Although we agree, as does appellant, with the Commonwealth Court's conclusion that Subsection (2) would not entitle the appellant to the relief sought, we must vacate the Commonwealth Court's order and remand to that Court for a determination of the appellant's rights under Subsection (1) and the definition of 'State Employee' under 71 P.S. § 1725-102 (6), and other relevant Code provisions. Since a preliminary objection in the nature of a demurrer should not be granted if the allegations of the complaint state a cause of action under any theory of law, it was improper to sustain the demurrer in regard to Section 204 (2) without considering the appellant's rights under other Code provisions. See Lerman v. Rudolph, 413 Pa. 555, 198 A.2d 532 (1964).
Other issues are raised in this appeal including the impropriety of a class action, lack
[ 33 Pa. Commw. Page 455]
of standing and failure to exhaust administrative remedies. Since these issues were not considered by the Commonwealth Court, we do not now reach the merits of these issues.
Following remand to this Court, the Board contends that Packler's complaint must be dismissed because of Packler's failure to exhaust or utilize his administrative remedies. After a careful analysis of the pleadings and the applicable law, we conclude that the Board's argument is correct.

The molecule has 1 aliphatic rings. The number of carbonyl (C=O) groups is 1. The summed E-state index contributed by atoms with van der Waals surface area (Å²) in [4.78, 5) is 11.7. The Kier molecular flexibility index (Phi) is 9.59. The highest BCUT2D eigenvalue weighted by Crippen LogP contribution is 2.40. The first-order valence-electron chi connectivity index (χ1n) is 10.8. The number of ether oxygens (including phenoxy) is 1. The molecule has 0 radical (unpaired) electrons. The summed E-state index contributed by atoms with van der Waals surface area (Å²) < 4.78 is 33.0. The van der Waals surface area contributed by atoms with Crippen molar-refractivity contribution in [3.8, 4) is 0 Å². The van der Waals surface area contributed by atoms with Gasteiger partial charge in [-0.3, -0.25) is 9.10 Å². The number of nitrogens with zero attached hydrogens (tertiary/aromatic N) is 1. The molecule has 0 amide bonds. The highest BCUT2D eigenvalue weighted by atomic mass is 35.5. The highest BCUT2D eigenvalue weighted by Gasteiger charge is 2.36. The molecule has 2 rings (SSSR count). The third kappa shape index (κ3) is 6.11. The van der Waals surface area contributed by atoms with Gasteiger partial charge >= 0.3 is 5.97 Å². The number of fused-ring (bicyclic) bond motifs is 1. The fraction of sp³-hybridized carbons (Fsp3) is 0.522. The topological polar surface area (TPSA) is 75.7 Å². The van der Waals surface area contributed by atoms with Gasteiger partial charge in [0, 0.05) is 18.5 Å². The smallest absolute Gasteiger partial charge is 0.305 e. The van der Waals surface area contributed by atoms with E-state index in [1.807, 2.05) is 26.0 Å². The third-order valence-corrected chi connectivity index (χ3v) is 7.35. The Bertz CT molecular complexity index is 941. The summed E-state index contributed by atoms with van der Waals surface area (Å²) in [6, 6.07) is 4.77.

It is a well accepted proposition that an action in mandamus will not lie where other appropriate and adequate remedies are available. Philadelphia Presbytery Homes, Inc. v. Abington Board of Commissioners, 440 Pa. 299, 303, 269 A.2d 871, 873 (1970). Section 51 of the Administrative Agency Law (Law), Act of June 4, 1945, P.L. 1388, as amended, 71 P.S. § 1710.51 (46), specifically provides that the Board's actions are subject to the provisions of that statute. It follows that the procedures set forth therein for seeking and subsequently challenging action by the Board must be pursued.
The Statutory Construction Act of 1972, 1 Pa. C.S. § 1504, provides:
In all cases where a remedy is provided or a duty is enjoined or anything is directed to be done by any statute, the directions of the statute shall be strictly pursued, and no penalty shall be inflicted, or anything done agreeably to the common law, in such cases, further than shall be necessary for carrying such statute into effect. (Emphasis added.)
Our Supreme Court has clearly espoused the principle that when a statutorily created remedy exists it must be utilized, and it is the exclusive remedy. Friestad v. Travelers Indemnity Co., 452 Pa. 417, 425,
[ 33 Pa. Commw. Page 456306]
A.2d 295, 299 (1973). This well established and statutorily mandated administrative hearing and appeal process affords an adequate statutory remedy to Packler. Although Packler suggests in his brief that he attempted to invoke agency procedures, his complaint does not allege this and the record is devoid of any indication that this occurred.
The existence of a specific and adequate statutory remedy available to determine the merits of Packler's claim prevents us from entertaining this action in mandamus, and the same will be dismissed.
And Now, this 2nd day of February, 1978, the Preliminary Objections filed by the State Employes' Retirement Board are sustained and the complaint of Louis Packler is dismissed.
Preliminary objections sustained. Complaint dismissed.
© 1998 VersusLaw Inc.